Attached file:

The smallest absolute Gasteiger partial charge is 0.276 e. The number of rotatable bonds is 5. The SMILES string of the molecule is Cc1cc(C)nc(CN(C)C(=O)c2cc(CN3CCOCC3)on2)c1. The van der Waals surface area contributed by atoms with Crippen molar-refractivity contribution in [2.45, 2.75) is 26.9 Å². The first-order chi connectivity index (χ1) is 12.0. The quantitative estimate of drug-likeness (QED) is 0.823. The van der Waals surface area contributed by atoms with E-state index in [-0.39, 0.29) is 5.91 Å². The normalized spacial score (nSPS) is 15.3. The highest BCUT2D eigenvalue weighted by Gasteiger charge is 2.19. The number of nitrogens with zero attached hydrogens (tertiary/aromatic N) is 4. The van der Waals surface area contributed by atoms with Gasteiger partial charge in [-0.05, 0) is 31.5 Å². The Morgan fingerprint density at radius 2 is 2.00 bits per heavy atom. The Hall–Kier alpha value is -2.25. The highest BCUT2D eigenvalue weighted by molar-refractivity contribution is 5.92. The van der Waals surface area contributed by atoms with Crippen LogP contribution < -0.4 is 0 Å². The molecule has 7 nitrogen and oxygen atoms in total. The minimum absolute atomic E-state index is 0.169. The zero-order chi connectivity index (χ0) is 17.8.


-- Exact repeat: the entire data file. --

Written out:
The smallest absolute Gasteiger partial charge is 0.276 e. The number of rotatable bonds is 5. The SMILES string of the molecule is Cc1cc(C)nc(CN(C)C(=O)c2cc(CN3CCOCC3)on2)c1. The van der Waals surface area contributed by atoms with Crippen molar-refractivity contribution in [2.45, 2.75) is 26.9 Å². The first-order chi connectivity index (χ1) is 12.0. The quantitative estimate of drug-likeness (QED) is 0.823. The van der Waals surface area contributed by atoms with E-state index in [-0.39, 0.29) is 5.91 Å². The normalized spacial score (nSPS) is 15.3. The highest BCUT2D eigenvalue weighted by Gasteiger charge is 2.19. The number of nitrogens with zero attached hydrogens (tertiary/aromatic N) is 4. The van der Waals surface area contributed by atoms with Gasteiger partial charge in [-0.05, 0) is 31.5 Å². The Morgan fingerprint density at radius 2 is 2.00 bits per heavy atom. The Hall–Kier alpha value is -2.25. The highest BCUT2D eigenvalue weighted by molar-refractivity contribution is 5.92. The van der Waals surface area contributed by atoms with Crippen LogP contribution < -0.4 is 0 Å². The molecule has 7 nitrogen and oxygen atoms in total. The minimum absolute atomic E-state index is 0.169. The zero-order chi connectivity index (χ0) is 17.8.